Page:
helped tow them all through you know the staff cars could get up to 60 miles an hour the best of them and the Indians and the Harley’s the motorbikes that the scouts used obviously they could tear off about the landscape provided that the engines didn’t clogged with dust and silt but the trucks five miles an hour if you get onto a good paved road with them ten you know they were they were champing at the bit when they got to California they viewed California as the Promised Land because they had pavement you know they’d been 2,000 miles without seeing pavement and suddenly they come out of Placerville towards Sacramento and the road is lined with fruit tree orchards you know the populace showered troops with fruit that reported lieutenant Jackson and you could just see you can see from his telegram bliss we’ve arrived on pavement after 2,000 miles of really hard work and it was the Promised Land it was the land of the future at the most advanced highway system and these guys were driving on that and the drivers were just checking because McLaren said to them you will still stick to the speed limit and they really didn’t want to California had to be California was the scene of the first arrest of the motorists by an airplane first arrests of speeding motorists by an airplane I loved that image I just yeah this guy’s going down the road at 60 miles an hour and the motorbike cop is chasing him and his motorbike starts playing up so he prices an aviation steel scoots in there gets a pilot come on let’s get him and jump in the plane guy lands on the road in front of him the speeding motorists naturally think so he must be in trouble so he gets certain he gets arrested what did you do with your chevrolet caprice 1985 model when he got to San Francisco oh I missed that car I sold it the parking valet in my hotel in San Francisco for $800 why don’t we do that yep sold it for 800 was sad to be rid of it I hope the guy that I sold it to gets as good a deal as I did along the way what are the most memorable spots for you too many to mention them all the 180 miles of west central utah desert we mentioned that was gorgeous I love that moment when you’re in central Nebraska and you cross the hundreds Meridian and you feel not just actually but mythically and psychologically you feel that the West is beginning but eastern Nebraska you have that sense of vastness that cornfields the size of Belgium and those those amazing irrigation things just spraying rainbow alter the horizon and as you go along it’s about the town of Cozad I think you could feel the landscape drying out and you can feel the air thinning and you’re slowly rising and the grain elevators start being replaced by stockyards at each little town and each little town gets further apart and the land starts to buckle and get dry and then you get up into Wyoming and it’s just majestic absolutely majestic I loved all that there were towns in Iowa that I really liked Jefferson in western Iowa as I said I followed the route as closely as a canon that meant down to county roads I mean us 30 a lot of the way you can stick to that and it’s more or less than thinking highway but there are people who know about this stuff along the route who have actually looked and said well out here it was County Road e38 or whatever it might be and just by Jefferson Iowa you can find a field and the owner of that field in late teens early 20s was a farmer member of the Lincoln Highway Association who wrote a letter to Detroit with his Jews and said proud to be a member of this you know this road is going to be one of the great achievements of our civilization here and my $5 was a soldier at mission point lost a foot lucky to be alive looking forward to seeing this thing get built and he put up two busts of Lincoln on little plinths by that corner of his field and over the years they got vandalized and people forgot why they were there but bless him there’s some good local people there who’ve got new buffs made in their back and you can drive by and see them and that’s really nice Classic Car Museum where’s that Canton Ohio yeah that’s that’s a good one that’s a good one very funny big big sign there saying um please don’t touch the cars Bob shoots every tenth touch and the ninth just left Studebaker that’s that’s another really interesting story I’ll tell you one of the most memorable things it’s a sad thing but but Studebaker was this amazing industrial story in South Bend Indiana and packard lost its way after World War two and the last Packard came off the production line in 1956 and Studebaker took them over moved production to

Indiana so if that’s 56 so that’s half a century ago you can go to Detroit today that plant is still there it’s this huge industrial ruin and you think about everything that Henry joy did in his life and everything that he built and now it’s just a million broken windows wasn’t there a car caught with Henry Johnny something like that age I don’t know that I couldn’t tell you but I just remember you talking about you know resonant moments there are a lot of happy moments a lot of amazing achievements in this book but it was sad to look at that incredible building it still got Packard 1907 written on the lintel but I’ll tell you another thing and this is a nice story this is a cheering story in the same way that the Packard plants just been left to go like that Henry joy died in 36 37 and his wife put up in the best possible place she’s putting on the Continental Divide in the middle of nowhere in Wyoming this is absolutely appropriate to this guy because he loved to get in his car and go out and camp and cook bacon on a fire in the morning and this monument went up in I think 38 39 and it was a simple black obelisk surrounded by a little railing they had a Lincoln Highway marker post on each of the four corners and it was a great place to set it because it was very appropriate to him and what he loved to do but of course nobody knew that it was there and in I guess it would have been June you know June July towards you know two-thirds of the way through the trip I found it there there’s no guidebook that said it was there and it was very resonant again to stand in that majestic landscape by this monument to this guy who more than any other one individual person did so much for that for the getting going of the building of roadways in this country and there was nobody knew about it and again happy ending good local people in conjunction with the Department of Transportation and where I mean moved that Monument and they’ve put it at a rest stop on the interstate at the top of telephone Canyon and I think he gets his place in history back for that how often did you find pictures like this one where soldiers are wiped out they must have been so tired they must have been so tired that’s a great collection of them in Abilene and there are two other great collections in an hour yeah and there are good collections in Ann Arbor as well that is the Iowa Department of Transportation came up with that one that’s a gem of a bridge against Taylor Iowa there is another Bridget somewhat akin to that somewhere in Nevada and I’ve never been able to track it down where it is but that’s now on the National Register of Historic Places the one that says Lincoln Highway on either side here’s Colonel McClure where is this structure from Salt Lake City yes the fair maidens of Salt Lake presented him with a floral truck which he duly said that he was enormously honored and then he would take it with him to San Francisco I rather doubt he kept that promise somehow any careers made in the military after this or even in politics in the military oddly no most of them I think very tellingly seem to have quit the army immediately after the convoy had gone off to Detroit to work for the car industry McClure had been 14 years in the army went straight off to Detroit and went to work for Packard and I think that probably tells us a lot about who had the real clout behind this expedition ironically Packard stop making trucks in 1923 because didn’t chime with their image as luxury carmakers but prior to that they had been well at the end of World War one the US Army had 80,000 trucks and packard claimed that one in five of them was a packard now did you pick up any new ideas about another book about the United States while you made this trip yah-hoo several it’s such a joy to come to this country because you you feel that that’s just this inexhaustible fund of stories yeah this wonderful variety this infinitely magnificent landscape oh there we go even look like Prairie skin that’s know they even look like Prairie skin isn’t as I said early on it’s just a miracle that nobody died and you see them on those mountain trails in the West there are places though you know the precipitous drops sometimes of hundreds in in the Sierra Nevada a thousand feet and the whales are is close from the edge they didn’t lose one truck over a mountainside in Pennsylvania but I suppose the thing about it is given the trucks probably not going fast in two or three miles an hour and there is no cat lucky to get on road like this good roads movement what this whole thing was gone that was one aspect of it the good roads movement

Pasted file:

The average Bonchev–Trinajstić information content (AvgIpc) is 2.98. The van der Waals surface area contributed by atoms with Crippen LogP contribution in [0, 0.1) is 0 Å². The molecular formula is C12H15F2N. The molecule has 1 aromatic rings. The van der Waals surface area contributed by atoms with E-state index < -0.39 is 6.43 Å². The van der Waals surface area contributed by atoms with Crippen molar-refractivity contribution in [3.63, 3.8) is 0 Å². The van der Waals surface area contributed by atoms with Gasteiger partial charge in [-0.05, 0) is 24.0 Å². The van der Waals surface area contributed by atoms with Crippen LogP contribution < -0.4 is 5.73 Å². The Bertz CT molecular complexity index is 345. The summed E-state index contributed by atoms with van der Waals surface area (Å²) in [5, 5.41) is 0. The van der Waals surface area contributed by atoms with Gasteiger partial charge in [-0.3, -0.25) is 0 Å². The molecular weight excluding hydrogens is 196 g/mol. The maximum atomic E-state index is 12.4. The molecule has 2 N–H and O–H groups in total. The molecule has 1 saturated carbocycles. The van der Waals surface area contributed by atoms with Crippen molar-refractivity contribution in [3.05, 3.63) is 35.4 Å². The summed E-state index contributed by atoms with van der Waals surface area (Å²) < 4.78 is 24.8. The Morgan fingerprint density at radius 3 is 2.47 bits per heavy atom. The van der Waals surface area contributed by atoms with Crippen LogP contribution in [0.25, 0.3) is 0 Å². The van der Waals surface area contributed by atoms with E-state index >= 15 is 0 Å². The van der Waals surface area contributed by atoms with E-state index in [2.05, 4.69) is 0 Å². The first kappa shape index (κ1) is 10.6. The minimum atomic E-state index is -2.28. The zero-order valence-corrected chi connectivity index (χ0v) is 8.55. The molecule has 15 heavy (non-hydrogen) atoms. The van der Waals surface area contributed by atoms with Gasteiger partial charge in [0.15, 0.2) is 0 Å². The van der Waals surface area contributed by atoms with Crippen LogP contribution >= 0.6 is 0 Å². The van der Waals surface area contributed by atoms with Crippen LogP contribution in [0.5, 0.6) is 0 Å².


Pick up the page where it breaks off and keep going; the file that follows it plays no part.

began with people riding bicycles when Dunlop in Northern Ireland invented the pneumatic tire everybody could go out and ride a bicycle in comfort the League of American Willman they were called but a lot of wheel women as well so what’s that book gonna be that you found on this trip can I keep that to myself can you give us here there there is a bunch of stories and I haven’t decided which one yet so no so of all the things you’ve done all the places you’ve gone the other wonders of the world that you’ve seen where did would you put this on the list very high it’s in the top five why it was I it was a great piece of research to do I felt like by the time I’d gained I was getting to the end of the trail but I was actually living in my mind in 1919 because I was reading all the stories and watching them develop through through the course of the convoy one of the things about reading the papers were I didn’t just want to set I didn’t just want to tell the story of here’s a convoy they drive across America I wanted to set it in the context of the time and the issues that people were concerned about so as a piece of research that was a really joyous joyous job to do and I loved doing it I loved you know looking at the baseball scores and looking at the the stories that people were concerned about where there was a big scandal at the time really wicked Parisian fashions were creeping in and women were going about the place without stockings on and defenders of the public morals were rushing off to parks and bathing places checking up on the length of bathing costumes because of these tremendously corrupting European ideas all those little details I loved doing all that but you know as an experience I’m not sure how many Europeans are really aware of how just fabulously hospitable this country can be and if you spend a few months here which I’ve done on several occasions write in different books it just becomes it’s just become as a real pleasure to travel about small town America the cities whichever but to travel through and meet people and find out the histories of these little towns that’s justice to treat so it’s it’s it’s high on the list I’ll be back we’re out of time and here’s the cover of the book our guest has been West Yorkshire England native Pete Davies the book is American Road from the 1919 convoy across you know States thank you very much for joining us thank you pleasure